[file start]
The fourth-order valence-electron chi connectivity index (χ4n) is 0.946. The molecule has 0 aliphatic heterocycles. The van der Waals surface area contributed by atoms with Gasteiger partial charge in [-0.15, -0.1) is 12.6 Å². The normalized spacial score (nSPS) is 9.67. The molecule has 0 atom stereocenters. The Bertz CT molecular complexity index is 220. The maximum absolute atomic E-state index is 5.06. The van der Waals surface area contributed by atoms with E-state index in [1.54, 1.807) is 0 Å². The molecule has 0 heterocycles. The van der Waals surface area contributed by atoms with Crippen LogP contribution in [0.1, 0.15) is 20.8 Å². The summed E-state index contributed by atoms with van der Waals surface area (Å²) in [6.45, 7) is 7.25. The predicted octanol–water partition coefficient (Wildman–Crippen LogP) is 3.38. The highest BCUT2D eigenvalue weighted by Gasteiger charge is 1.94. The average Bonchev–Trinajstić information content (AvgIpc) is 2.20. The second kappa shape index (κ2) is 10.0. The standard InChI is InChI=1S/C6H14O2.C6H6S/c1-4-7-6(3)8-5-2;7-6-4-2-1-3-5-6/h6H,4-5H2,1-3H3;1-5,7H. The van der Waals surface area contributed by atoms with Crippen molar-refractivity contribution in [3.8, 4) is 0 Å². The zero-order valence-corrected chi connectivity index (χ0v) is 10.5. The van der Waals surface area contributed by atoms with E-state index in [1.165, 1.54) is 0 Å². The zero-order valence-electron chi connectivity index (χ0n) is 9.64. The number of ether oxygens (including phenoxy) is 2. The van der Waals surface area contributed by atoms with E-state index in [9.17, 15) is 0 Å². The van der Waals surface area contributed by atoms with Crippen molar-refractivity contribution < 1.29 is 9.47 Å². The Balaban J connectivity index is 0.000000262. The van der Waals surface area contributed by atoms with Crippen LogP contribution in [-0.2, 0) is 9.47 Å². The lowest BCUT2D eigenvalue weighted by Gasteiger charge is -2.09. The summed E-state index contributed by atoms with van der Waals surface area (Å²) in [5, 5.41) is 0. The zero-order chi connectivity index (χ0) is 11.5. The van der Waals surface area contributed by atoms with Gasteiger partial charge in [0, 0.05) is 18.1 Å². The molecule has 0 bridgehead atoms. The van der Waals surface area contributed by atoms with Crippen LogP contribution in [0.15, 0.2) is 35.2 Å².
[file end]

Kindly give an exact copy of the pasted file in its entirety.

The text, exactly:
The fourth-order valence-electron chi connectivity index (χ4n) is 0.946. The molecule has 0 aliphatic heterocycles. The van der Waals surface area contributed by atoms with Gasteiger partial charge in [-0.15, -0.1) is 12.6 Å². The normalized spacial score (nSPS) is 9.67. The molecule has 0 atom stereocenters. The Bertz CT molecular complexity index is 220. The maximum absolute atomic E-state index is 5.06. The van der Waals surface area contributed by atoms with E-state index in [1.54, 1.807) is 0 Å². The molecule has 0 heterocycles. The van der Waals surface area contributed by atoms with Crippen LogP contribution in [0.1, 0.15) is 20.8 Å². The summed E-state index contributed by atoms with van der Waals surface area (Å²) in [6.45, 7) is 7.25. The predicted octanol–water partition coefficient (Wildman–Crippen LogP) is 3.38. The highest BCUT2D eigenvalue weighted by Gasteiger charge is 1.94. The average Bonchev–Trinajstić information content (AvgIpc) is 2.20. The second kappa shape index (κ2) is 10.0. The standard InChI is InChI=1S/C6H14O2.C6H6S/c1-4-7-6(3)8-5-2;7-6-4-2-1-3-5-6/h6H,4-5H2,1-3H3;1-5,7H. The van der Waals surface area contributed by atoms with Crippen molar-refractivity contribution in [3.8, 4) is 0 Å². The zero-order valence-corrected chi connectivity index (χ0v) is 10.5. The van der Waals surface area contributed by atoms with E-state index in [1.165, 1.54) is 0 Å². The zero-order valence-electron chi connectivity index (χ0n) is 9.64. The number of ether oxygens (including phenoxy) is 2. The van der Waals surface area contributed by atoms with E-state index in [9.17, 15) is 0 Å². The van der Waals surface area contributed by atoms with Crippen molar-refractivity contribution < 1.29 is 9.47 Å². The Balaban J connectivity index is 0.000000262. The van der Waals surface area contributed by atoms with Crippen LogP contribution in [-0.2, 0) is 9.47 Å². The lowest BCUT2D eigenvalue weighted by Gasteiger charge is -2.09. The summed E-state index contributed by atoms with van der Waals surface area (Å²) in [5, 5.41) is 0. The zero-order chi connectivity index (χ0) is 11.5. The van der Waals surface area contributed by atoms with Gasteiger partial charge in [0, 0.05) is 18.1 Å². The molecule has 0 bridgehead atoms. The van der Waals surface area contributed by atoms with Crippen LogP contribution in [0.15, 0.2) is 35.2 Å².